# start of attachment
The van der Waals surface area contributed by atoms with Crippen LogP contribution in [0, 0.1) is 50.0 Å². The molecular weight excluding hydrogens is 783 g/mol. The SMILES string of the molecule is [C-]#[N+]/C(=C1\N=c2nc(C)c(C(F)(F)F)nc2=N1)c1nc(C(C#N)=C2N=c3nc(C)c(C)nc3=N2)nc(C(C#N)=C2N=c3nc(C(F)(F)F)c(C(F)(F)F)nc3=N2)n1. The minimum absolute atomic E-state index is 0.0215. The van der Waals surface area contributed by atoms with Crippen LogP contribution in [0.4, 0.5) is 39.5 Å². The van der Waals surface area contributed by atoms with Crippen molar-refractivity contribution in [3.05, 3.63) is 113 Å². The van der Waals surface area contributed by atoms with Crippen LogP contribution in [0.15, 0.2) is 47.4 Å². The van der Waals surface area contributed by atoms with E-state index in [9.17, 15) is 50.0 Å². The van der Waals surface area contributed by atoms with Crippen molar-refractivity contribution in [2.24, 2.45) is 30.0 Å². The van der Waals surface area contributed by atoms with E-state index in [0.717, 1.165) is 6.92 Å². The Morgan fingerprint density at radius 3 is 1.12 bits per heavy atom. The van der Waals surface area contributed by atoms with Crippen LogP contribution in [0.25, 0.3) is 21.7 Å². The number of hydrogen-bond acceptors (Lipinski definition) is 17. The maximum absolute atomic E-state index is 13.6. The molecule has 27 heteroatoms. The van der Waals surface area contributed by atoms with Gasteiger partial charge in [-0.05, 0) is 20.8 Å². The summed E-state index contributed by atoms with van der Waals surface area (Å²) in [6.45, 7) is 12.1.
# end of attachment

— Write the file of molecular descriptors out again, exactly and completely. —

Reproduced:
The van der Waals surface area contributed by atoms with Crippen LogP contribution in [0, 0.1) is 50.0 Å². The molecular weight excluding hydrogens is 783 g/mol. The SMILES string of the molecule is [C-]#[N+]/C(=C1\N=c2nc(C)c(C(F)(F)F)nc2=N1)c1nc(C(C#N)=C2N=c3nc(C)c(C)nc3=N2)nc(C(C#N)=C2N=c3nc(C(F)(F)F)c(C(F)(F)F)nc3=N2)n1. The minimum absolute atomic E-state index is 0.0215. The van der Waals surface area contributed by atoms with Crippen LogP contribution in [0.4, 0.5) is 39.5 Å². The van der Waals surface area contributed by atoms with Crippen molar-refractivity contribution in [3.05, 3.63) is 113 Å². The van der Waals surface area contributed by atoms with Crippen LogP contribution in [0.15, 0.2) is 47.4 Å². The van der Waals surface area contributed by atoms with E-state index in [9.17, 15) is 50.0 Å². The van der Waals surface area contributed by atoms with Crippen molar-refractivity contribution in [2.24, 2.45) is 30.0 Å². The van der Waals surface area contributed by atoms with E-state index in [0.717, 1.165) is 6.92 Å². The Morgan fingerprint density at radius 3 is 1.12 bits per heavy atom. The van der Waals surface area contributed by atoms with Crippen LogP contribution in [0.25, 0.3) is 21.7 Å². The number of hydrogen-bond acceptors (Lipinski definition) is 17. The maximum absolute atomic E-state index is 13.6. The molecule has 27 heteroatoms. The van der Waals surface area contributed by atoms with Gasteiger partial charge in [-0.05, 0) is 20.8 Å². The summed E-state index contributed by atoms with van der Waals surface area (Å²) in [6.45, 7) is 12.1.